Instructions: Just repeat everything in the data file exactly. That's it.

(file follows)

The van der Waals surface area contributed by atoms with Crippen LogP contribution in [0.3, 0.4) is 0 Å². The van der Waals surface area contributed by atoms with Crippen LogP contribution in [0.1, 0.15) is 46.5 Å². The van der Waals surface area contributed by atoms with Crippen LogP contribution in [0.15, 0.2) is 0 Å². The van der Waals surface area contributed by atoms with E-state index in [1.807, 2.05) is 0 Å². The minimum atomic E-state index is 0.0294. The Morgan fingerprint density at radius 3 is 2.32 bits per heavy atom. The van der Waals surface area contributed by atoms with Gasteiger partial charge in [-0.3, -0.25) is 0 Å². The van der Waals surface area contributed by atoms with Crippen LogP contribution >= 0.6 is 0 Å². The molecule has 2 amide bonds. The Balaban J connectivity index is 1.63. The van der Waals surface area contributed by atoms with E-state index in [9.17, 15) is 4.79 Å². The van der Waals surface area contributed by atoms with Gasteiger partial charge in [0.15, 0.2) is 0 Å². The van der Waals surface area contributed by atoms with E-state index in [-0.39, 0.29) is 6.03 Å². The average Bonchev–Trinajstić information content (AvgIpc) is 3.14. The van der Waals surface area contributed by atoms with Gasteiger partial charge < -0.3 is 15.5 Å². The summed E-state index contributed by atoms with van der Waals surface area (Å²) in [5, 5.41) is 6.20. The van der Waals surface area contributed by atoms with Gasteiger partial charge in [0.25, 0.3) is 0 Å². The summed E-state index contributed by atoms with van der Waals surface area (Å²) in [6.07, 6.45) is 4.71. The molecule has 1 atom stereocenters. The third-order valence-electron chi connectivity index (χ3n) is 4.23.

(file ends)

The van der Waals surface area contributed by atoms with Crippen LogP contribution in [0.3, 0.4) is 0 Å². The van der Waals surface area contributed by atoms with Crippen LogP contribution in [0.1, 0.15) is 46.5 Å². The van der Waals surface area contributed by atoms with Crippen LogP contribution in [0.15, 0.2) is 0 Å². The van der Waals surface area contributed by atoms with E-state index in [1.807, 2.05) is 0 Å². The minimum atomic E-state index is 0.0294. The Morgan fingerprint density at radius 3 is 2.32 bits per heavy atom. The van der Waals surface area contributed by atoms with Gasteiger partial charge in [-0.3, -0.25) is 0 Å². The van der Waals surface area contributed by atoms with Crippen LogP contribution >= 0.6 is 0 Å². The molecule has 2 amide bonds. The Balaban J connectivity index is 1.63. The van der Waals surface area contributed by atoms with E-state index in [9.17, 15) is 4.79 Å². The van der Waals surface area contributed by atoms with Gasteiger partial charge in [0.15, 0.2) is 0 Å². The van der Waals surface area contributed by atoms with E-state index in [-0.39, 0.29) is 6.03 Å². The average Bonchev–Trinajstić information content (AvgIpc) is 3.14. The van der Waals surface area contributed by atoms with Gasteiger partial charge < -0.3 is 15.5 Å². The summed E-state index contributed by atoms with van der Waals surface area (Å²) in [5, 5.41) is 6.20. The van der Waals surface area contributed by atoms with Gasteiger partial charge in [0.25, 0.3) is 0 Å². The summed E-state index contributed by atoms with van der Waals surface area (Å²) in [6.07, 6.45) is 4.71. The molecule has 1 atom stereocenters. The third-order valence-electron chi connectivity index (χ3n) is 4.23.